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Tips on using SharePoint in a multilingual environment

Supporting another 12 Languages

In the most recent version of PointFire Translator (beta) we are introducing new or enhanced support for 12 new languages.

Of these, four are languages that are supported by SharePoint.  Irish and Kazakh languages are now supported for machine translation.  That means if your SharePoint site supports Irish or Kazakh, PointFire Translator can now translate its pages, documents, and lists, and PointFire 365 will automatically filter and/or redirect as appropriate.  If you want to translate the user interface, contact us, one of the steps is different for those languages than for other languages.

PointFire Translator now supports European Portuguese and Brazilian Portuguese as two separate languages.  Before this, the same translation engine was used for both, a neutral Portuguese that was actually closer to the Brazilian version.

Several new languages have been added to PointFire Translator which are not supported by SharePoint, including Māori (New Zealand), and five languages from India and Pakistan: Marathi, Gujarati, Punjabi, Malayalam and Kannada.  PointFire Translator will happily translate to or from those non-SharePoint languages, but PointFire 365 will be unable to filter by that language code.

All of those new languages have Neural Network engines behind them.  Irish, Brazilian Portuguese, Marathi, Gujarathi, and Māori have a customizable engine, meaning you can re-train it with your own documents to improve the translation quality.


The other two languages, or rather one language and two scripts, are ones that PointFire Translator had supported before and which had stopped working and discontinued.  In preparation for the Galactic Collaboration Summit we decided to brush off our Klingon translator.  This is where we discovered that there had been an undocumented change to Microsoft's Klingon language codes.  So we are happy to announce that we have reinstated Klingon (Latin script) and Klingon (pIqaD script).  If you choose the pIqaD script, make sure that you download a font that supports it, and change the font on the document.  This language only has a statistical translation engine, not a neural translation engine, so the quality is not very good.  But to paraphrase Samuel Johnson, it is like a dog's walking on his hind legs. It is not done well, but you are surprised to find it done at all.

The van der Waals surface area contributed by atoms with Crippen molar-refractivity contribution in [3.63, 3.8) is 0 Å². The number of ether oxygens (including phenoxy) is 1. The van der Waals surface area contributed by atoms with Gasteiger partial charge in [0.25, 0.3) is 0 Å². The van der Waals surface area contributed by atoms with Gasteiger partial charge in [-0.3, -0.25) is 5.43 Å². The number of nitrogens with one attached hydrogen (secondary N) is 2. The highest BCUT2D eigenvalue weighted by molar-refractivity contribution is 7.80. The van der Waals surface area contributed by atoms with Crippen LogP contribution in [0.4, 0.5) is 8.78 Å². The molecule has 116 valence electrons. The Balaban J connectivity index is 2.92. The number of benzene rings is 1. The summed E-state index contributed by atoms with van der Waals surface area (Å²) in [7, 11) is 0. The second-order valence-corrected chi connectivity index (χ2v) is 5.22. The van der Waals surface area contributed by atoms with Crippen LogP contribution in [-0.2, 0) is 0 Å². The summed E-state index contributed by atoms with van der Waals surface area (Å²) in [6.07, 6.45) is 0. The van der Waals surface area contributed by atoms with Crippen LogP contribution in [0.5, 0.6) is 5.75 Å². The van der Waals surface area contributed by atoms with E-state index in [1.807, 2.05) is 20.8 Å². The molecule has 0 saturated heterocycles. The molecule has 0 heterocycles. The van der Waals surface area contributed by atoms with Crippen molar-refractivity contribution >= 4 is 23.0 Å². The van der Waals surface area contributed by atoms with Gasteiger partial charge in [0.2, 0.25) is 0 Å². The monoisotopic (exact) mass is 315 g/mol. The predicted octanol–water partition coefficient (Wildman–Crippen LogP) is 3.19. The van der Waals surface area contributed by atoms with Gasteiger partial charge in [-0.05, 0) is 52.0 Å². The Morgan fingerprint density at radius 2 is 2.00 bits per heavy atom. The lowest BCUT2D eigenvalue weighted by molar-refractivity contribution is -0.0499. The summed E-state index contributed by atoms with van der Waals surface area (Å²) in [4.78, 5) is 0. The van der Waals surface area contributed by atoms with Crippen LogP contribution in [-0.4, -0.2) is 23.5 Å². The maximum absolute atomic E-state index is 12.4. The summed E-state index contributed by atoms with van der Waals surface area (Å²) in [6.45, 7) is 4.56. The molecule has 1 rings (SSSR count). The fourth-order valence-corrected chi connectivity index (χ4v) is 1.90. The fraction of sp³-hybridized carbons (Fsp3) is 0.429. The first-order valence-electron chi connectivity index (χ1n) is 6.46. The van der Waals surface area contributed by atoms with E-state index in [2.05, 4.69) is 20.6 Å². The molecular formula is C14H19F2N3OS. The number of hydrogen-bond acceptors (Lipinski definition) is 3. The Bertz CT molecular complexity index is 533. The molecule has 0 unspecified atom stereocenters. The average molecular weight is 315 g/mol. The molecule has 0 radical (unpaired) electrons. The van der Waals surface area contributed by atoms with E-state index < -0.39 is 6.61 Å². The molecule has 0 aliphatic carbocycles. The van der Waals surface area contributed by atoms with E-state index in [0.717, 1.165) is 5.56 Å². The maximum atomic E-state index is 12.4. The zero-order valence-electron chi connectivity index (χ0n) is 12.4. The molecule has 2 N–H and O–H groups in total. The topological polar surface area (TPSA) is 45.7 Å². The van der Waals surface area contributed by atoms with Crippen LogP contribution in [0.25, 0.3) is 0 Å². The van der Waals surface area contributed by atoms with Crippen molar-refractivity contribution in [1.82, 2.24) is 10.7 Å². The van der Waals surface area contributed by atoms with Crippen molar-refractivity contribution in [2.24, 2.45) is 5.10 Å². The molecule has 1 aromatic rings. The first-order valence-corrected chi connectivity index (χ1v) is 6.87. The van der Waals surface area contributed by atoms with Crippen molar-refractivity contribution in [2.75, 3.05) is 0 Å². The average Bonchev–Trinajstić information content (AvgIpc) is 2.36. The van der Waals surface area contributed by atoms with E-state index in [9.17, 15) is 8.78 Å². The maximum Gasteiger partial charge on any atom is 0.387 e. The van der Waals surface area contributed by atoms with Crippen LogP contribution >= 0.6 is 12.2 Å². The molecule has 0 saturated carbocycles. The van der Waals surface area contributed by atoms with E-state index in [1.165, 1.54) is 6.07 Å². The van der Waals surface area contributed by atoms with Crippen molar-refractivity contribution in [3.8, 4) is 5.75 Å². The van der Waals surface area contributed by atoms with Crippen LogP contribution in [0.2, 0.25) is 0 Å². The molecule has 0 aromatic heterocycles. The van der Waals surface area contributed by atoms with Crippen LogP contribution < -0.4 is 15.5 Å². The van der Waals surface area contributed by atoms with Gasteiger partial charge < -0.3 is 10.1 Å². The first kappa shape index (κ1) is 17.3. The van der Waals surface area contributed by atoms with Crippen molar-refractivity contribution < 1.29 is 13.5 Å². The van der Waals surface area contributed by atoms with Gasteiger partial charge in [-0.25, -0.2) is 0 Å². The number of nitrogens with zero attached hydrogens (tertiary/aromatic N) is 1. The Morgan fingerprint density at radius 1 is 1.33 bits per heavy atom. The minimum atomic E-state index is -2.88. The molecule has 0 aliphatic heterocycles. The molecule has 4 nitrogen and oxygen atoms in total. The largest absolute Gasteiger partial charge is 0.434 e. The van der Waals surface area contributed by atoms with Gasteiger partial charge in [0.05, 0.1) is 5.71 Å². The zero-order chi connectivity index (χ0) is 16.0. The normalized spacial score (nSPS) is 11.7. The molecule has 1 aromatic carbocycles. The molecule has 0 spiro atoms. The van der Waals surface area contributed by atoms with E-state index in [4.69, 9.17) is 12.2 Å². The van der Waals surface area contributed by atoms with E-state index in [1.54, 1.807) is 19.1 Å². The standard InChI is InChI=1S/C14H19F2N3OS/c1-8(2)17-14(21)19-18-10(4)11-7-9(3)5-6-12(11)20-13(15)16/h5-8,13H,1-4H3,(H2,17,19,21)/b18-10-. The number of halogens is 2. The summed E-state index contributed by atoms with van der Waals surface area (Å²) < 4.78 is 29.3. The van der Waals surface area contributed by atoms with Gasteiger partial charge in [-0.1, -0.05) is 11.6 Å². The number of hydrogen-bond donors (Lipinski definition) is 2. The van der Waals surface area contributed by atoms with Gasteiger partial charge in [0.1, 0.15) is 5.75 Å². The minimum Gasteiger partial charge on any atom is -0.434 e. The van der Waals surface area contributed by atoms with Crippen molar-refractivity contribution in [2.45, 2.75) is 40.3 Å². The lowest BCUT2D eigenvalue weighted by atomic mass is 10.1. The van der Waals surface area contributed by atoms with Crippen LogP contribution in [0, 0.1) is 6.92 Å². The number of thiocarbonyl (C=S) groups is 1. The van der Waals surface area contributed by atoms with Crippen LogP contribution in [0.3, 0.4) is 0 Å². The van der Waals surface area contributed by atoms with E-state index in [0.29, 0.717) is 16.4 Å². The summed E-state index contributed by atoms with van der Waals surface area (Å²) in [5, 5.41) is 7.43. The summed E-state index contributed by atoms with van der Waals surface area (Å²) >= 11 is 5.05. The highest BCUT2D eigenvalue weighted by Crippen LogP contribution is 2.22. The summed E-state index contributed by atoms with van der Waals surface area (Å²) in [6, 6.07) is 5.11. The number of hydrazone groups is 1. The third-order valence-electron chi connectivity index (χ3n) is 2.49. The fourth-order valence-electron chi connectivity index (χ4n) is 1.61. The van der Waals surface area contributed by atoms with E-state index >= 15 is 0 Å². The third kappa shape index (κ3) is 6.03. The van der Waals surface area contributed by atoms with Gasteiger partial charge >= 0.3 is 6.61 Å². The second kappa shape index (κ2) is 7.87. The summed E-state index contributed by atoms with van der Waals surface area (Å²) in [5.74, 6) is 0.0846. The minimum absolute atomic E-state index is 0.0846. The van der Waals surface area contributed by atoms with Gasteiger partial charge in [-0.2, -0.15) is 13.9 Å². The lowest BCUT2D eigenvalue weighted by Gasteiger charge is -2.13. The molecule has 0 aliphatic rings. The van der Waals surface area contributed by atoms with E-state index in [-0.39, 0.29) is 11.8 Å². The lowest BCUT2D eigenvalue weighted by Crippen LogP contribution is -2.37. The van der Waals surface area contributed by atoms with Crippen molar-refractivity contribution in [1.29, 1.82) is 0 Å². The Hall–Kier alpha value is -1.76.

If you're keeping count, that is 73 languages in total.

Changes to Serbian language codes in SharePoint Online

One of the changes that went into general availability last week was the retiring of the "sr-Latn-CS" language code, Locale ID 2074.

"Serbian (Cyrillic, Serbia)" [LCID=10266, language code "sr-Cyrl-RS"] was renamed "Serbian (Cyrillic)" and 
"Serbian (Latin, Serbia)" [LCID=9242, language code "sr-Latn-RS"] was renamed "Serbian (Latin)"


"CS" in the sr-Latn-CS was the former country code for the State Union of Serbia and Montenegro until it was dissolved in 2006 and Serbia and Montenegro became separate countries.  "RS" is the code for "Republic of Serbia" not to be confused with Republika Srpska. I have never noticed any UI difference between sr-Latn-CS and sr-Latn-RS, they were probably identical.  Many users in countries other than Serbia where Serbian is used, such as Montenegro or Bosnia and Herzegovina, tended to use the code because it did not mention Serbia in the name.  In case you're wondering, yes the versions of Serbian used in Bosnia and in Montenegro are different from the one used in Serbia, in fact there are a few more letters in the alphabet.  However they are not supported as distinct languages in SharePoint.


The locale IDs sr-Latn-RS and sr-Latn-BA  still exist in Delve, labelled with the country name for display language and for locales, and if you choose one there is a mapping done to the supported version of Serbian that uses the same script.
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